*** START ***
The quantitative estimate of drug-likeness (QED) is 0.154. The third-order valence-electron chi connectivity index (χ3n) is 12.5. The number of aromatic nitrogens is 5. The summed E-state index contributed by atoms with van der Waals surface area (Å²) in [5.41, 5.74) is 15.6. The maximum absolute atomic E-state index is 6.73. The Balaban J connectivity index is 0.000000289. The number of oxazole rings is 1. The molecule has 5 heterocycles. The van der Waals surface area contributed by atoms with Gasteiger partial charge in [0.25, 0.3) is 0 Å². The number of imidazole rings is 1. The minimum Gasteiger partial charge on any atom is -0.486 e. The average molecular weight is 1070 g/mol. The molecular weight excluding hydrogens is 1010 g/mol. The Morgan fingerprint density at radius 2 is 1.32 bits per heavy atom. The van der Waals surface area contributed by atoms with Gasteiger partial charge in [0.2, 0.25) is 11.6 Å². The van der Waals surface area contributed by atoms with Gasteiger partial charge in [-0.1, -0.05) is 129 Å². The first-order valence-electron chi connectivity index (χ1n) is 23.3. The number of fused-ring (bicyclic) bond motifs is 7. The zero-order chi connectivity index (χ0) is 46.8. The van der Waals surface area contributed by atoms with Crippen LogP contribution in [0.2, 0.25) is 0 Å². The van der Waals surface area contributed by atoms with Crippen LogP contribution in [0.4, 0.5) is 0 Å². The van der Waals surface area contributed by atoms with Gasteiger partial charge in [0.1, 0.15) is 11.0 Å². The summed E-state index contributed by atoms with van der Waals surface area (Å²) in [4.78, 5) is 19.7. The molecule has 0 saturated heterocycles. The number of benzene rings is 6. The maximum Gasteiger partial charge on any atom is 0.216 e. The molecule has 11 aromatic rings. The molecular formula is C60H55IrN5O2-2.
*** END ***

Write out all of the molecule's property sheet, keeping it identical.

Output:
The quantitative estimate of drug-likeness (QED) is 0.154. The third-order valence-electron chi connectivity index (χ3n) is 12.5. The number of aromatic nitrogens is 5. The summed E-state index contributed by atoms with van der Waals surface area (Å²) in [5.41, 5.74) is 15.6. The maximum absolute atomic E-state index is 6.73. The Balaban J connectivity index is 0.000000289. The number of oxazole rings is 1. The molecule has 5 heterocycles. The van der Waals surface area contributed by atoms with Gasteiger partial charge in [0.25, 0.3) is 0 Å². The number of imidazole rings is 1. The minimum Gasteiger partial charge on any atom is -0.486 e. The average molecular weight is 1070 g/mol. The molecular weight excluding hydrogens is 1010 g/mol. The Morgan fingerprint density at radius 2 is 1.32 bits per heavy atom. The van der Waals surface area contributed by atoms with Gasteiger partial charge in [0.2, 0.25) is 11.6 Å². The van der Waals surface area contributed by atoms with Gasteiger partial charge in [-0.1, -0.05) is 129 Å². The first-order valence-electron chi connectivity index (χ1n) is 23.3. The number of fused-ring (bicyclic) bond motifs is 7. The zero-order chi connectivity index (χ0) is 46.8. The van der Waals surface area contributed by atoms with Crippen LogP contribution in [0.2, 0.25) is 0 Å². The van der Waals surface area contributed by atoms with Crippen LogP contribution in [0.4, 0.5) is 0 Å². The van der Waals surface area contributed by atoms with Gasteiger partial charge in [0.1, 0.15) is 11.0 Å². The summed E-state index contributed by atoms with van der Waals surface area (Å²) in [4.78, 5) is 19.7. The molecule has 0 saturated heterocycles. The number of benzene rings is 6. The maximum Gasteiger partial charge on any atom is 0.216 e. The molecule has 11 aromatic rings. The molecular formula is C60H55IrN5O2-2.